The Teton County Joint Housing Authority met for the first time on Dec. 4, bringing renewed enthusiasm and momentum to the conversation about affordable housing in Teton Valley.
The housing authority has been a long time in the making. The county first established one in 2007, but when the economy tanked, the committee stopped meeting. In 2016 the council of governments again established a joint housing authority, but the county never made commissioner appointments. Because of that change in outlook, Driggs community development director Doug Self shelved the idea of a housing authority and instead put together the Affordable Housing Technical Advisory Group in 2017. After almost two years of work the technical advisory group released the 2019 Teton County Affordable Housing Strategic Plan as a guiding policy document for local jurisdictions. One recommended action was to reform the Teton County Joint Housing Authority.
Together the county and cities appointed five members: realtor Zach Smith, policy wonk Shawn Hill of Valley Advocates for Responsible Development, Victor and Driggs Urban Renewal Agency administrator Erin Gaffney, Grand Targhee property manager Kristie Eggebroten, and retired civil engineer Carol Barker. At its first meeting the group quickly decided to appoint Barker as the chair because she also served with the technical advisory group. It was also an easy call to appoint Self as the secretary.
The commissioners seemed eager to tackle the strategies laid out in the plan; each volunteered to take on a task or two and report back to the group with their findings.
By far the lowest hanging fruit, the group agreed, is the Gemstone Subdivision located in southeast Driggs. The city first approved the 170-lot, 55-acre subdivision in 1995. The Karl M. Johnson Foundation of Jackson, which owns the land, has been a philanthropic force on both sides of the Tetons, often awarding scholarships and funding local Boy Scout troops as well as providing affordable housing. Most recently the foundation donated land in Victor to the city so that the school district could build the new Victor Elementary School there. The foundation also still operates the trailer park on East Center Street, as well as a second large lot adjacent to the school that is zoned for multi-family units.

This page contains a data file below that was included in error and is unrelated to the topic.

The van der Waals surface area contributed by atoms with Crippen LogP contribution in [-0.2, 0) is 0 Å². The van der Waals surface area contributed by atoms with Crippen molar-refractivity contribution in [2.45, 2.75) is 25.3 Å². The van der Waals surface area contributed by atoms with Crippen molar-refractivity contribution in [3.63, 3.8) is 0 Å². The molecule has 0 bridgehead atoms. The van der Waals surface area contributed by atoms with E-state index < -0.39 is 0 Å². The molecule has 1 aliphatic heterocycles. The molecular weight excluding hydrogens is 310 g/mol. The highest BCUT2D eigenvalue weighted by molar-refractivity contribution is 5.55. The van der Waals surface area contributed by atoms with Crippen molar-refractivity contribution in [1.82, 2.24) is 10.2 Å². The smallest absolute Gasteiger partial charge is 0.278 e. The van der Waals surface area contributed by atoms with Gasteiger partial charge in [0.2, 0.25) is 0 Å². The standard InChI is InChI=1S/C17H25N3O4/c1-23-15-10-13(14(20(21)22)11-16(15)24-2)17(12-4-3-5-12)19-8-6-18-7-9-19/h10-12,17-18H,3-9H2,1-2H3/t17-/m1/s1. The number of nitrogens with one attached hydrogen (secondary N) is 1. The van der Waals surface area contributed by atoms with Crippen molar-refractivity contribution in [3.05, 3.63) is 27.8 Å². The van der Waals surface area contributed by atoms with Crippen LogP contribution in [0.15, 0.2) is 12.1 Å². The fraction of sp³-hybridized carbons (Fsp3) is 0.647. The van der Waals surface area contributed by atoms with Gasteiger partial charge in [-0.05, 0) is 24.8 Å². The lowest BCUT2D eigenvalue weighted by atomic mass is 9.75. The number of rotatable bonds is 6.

The Gemstone neighborhood was envisioned as an affordable housing resource where tenants could rent lots for $125/month and build houses. Some of the residents there have since purchased their lots from the foundation, but right now sales and leases on the vacant lots are on hold.
“They’re paying taxes on all those properties,” Self told the commissioners. He noted that the foundation is eligible for property tax exemption because of its nonprofit status but that the organization’s directors don’t have the time to pursue it. “They don’t know what to do with them and they don’t have the time to decide what to do. We have to bring a proposal to them.”
The housing authority could apply for exemption for the foundation and use that as a carrot in leading the conversation toward development there, the commissioners agreed. Teton Habitat for Humanity considers Teton Valley as part of its service region and Gemstone would be the ideal place for a Habitat project.
Some other strategies included encouraging and incentivizing current homeowners to build accessory dwelling units like garage apartments; helping educate tenants and landlords about the Community Resource Center’s first/last/deposit loan program; establishing a real estate pre-listing for local buyers who don’t have the time and resources to compete with investment buyers in the fast-moving market; and pursuing information about the residential and commercial housing mitigation fees collected in Alta.
Even tangling with Wyoming might be on the slate. Hill suggested that stakeholders in Teton Valley might need to testify before the Wyoming legislature to support Jackson’s ability to collect housing mitigation fees from developers.
“We need to tell Wyoming, ‘You’ve gotta let Jackson take care of its own [housing problems] because if you don’t, that puts the burden on us,’” Hill said. “I struggle with the subsidizing of commuters. Ideally you want employees to live in the community where they work.”
Barker pointed out that it’s important that the community understand who is the top priority for affordable housing; the commissioners decided they wanted to focus on employees in education, healthcare, emergency services, and other essential fields.
“Who’s our customer? It’s the people who do service jobs we can’t live without. You don’t want your second grade teacher commuting from Rexburg,” she said.
The housing authority will meet on the first Wednesday of each month at 10 a.m. at Driggs City Hall. Next month’s meeting was rescheduled to Jan. 8 so as to not conflict with the holidays. The public is welcome to attend or submit comments and ideas by emailing Self at firstname.lastname@example.org. Visit www.driggsidaho.org/housing for more information.